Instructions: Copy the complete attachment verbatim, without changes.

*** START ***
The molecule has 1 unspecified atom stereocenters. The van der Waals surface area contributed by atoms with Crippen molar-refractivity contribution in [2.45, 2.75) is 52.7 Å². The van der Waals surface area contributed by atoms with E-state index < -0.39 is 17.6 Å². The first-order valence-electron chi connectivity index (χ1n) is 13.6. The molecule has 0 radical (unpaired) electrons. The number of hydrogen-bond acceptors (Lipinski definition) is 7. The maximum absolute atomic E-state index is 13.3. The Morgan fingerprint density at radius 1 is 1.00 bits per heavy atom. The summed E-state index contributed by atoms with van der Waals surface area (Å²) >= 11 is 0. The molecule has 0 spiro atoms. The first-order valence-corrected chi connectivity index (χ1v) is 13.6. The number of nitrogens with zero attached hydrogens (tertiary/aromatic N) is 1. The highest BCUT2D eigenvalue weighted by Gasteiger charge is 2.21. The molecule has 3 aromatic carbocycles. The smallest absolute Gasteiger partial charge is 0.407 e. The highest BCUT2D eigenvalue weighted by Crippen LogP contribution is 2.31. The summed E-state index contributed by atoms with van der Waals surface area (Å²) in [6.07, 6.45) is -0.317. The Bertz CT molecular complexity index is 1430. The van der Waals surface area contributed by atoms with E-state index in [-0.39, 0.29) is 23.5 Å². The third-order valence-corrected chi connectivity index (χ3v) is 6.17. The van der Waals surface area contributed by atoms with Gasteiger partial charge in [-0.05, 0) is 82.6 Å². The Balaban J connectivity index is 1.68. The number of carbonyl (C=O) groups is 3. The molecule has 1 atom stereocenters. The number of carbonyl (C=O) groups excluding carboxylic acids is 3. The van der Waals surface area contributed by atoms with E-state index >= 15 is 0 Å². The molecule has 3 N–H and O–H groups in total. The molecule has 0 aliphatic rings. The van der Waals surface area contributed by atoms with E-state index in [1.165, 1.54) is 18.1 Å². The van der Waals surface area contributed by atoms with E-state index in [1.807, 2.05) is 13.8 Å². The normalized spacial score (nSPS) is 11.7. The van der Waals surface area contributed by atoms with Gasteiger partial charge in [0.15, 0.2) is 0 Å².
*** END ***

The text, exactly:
The molecule has 1 unspecified atom stereocenters. The van der Waals surface area contributed by atoms with Crippen molar-refractivity contribution in [2.45, 2.75) is 52.7 Å². The van der Waals surface area contributed by atoms with E-state index < -0.39 is 17.6 Å². The first-order valence-electron chi connectivity index (χ1n) is 13.6. The molecule has 0 radical (unpaired) electrons. The number of hydrogen-bond acceptors (Lipinski definition) is 7. The maximum absolute atomic E-state index is 13.3. The Morgan fingerprint density at radius 1 is 1.00 bits per heavy atom. The summed E-state index contributed by atoms with van der Waals surface area (Å²) >= 11 is 0. The molecule has 0 spiro atoms. The first-order valence-corrected chi connectivity index (χ1v) is 13.6. The number of nitrogens with zero attached hydrogens (tertiary/aromatic N) is 1. The highest BCUT2D eigenvalue weighted by Gasteiger charge is 2.21. The molecule has 3 aromatic carbocycles. The smallest absolute Gasteiger partial charge is 0.407 e. The highest BCUT2D eigenvalue weighted by Crippen LogP contribution is 2.31. The summed E-state index contributed by atoms with van der Waals surface area (Å²) in [6.07, 6.45) is -0.317. The Bertz CT molecular complexity index is 1430. The van der Waals surface area contributed by atoms with E-state index in [-0.39, 0.29) is 23.5 Å². The third-order valence-corrected chi connectivity index (χ3v) is 6.17. The van der Waals surface area contributed by atoms with Gasteiger partial charge in [-0.05, 0) is 82.6 Å². The Balaban J connectivity index is 1.68. The number of carbonyl (C=O) groups is 3. The molecule has 1 atom stereocenters. The number of carbonyl (C=O) groups excluding carboxylic acids is 3. The van der Waals surface area contributed by atoms with E-state index >= 15 is 0 Å². The molecule has 3 N–H and O–H groups in total. The molecule has 0 aliphatic rings. The van der Waals surface area contributed by atoms with E-state index in [1.165, 1.54) is 18.1 Å². The van der Waals surface area contributed by atoms with E-state index in [1.807, 2.05) is 13.8 Å². The normalized spacial score (nSPS) is 11.7. The van der Waals surface area contributed by atoms with Gasteiger partial charge in [0.15, 0.2) is 0 Å².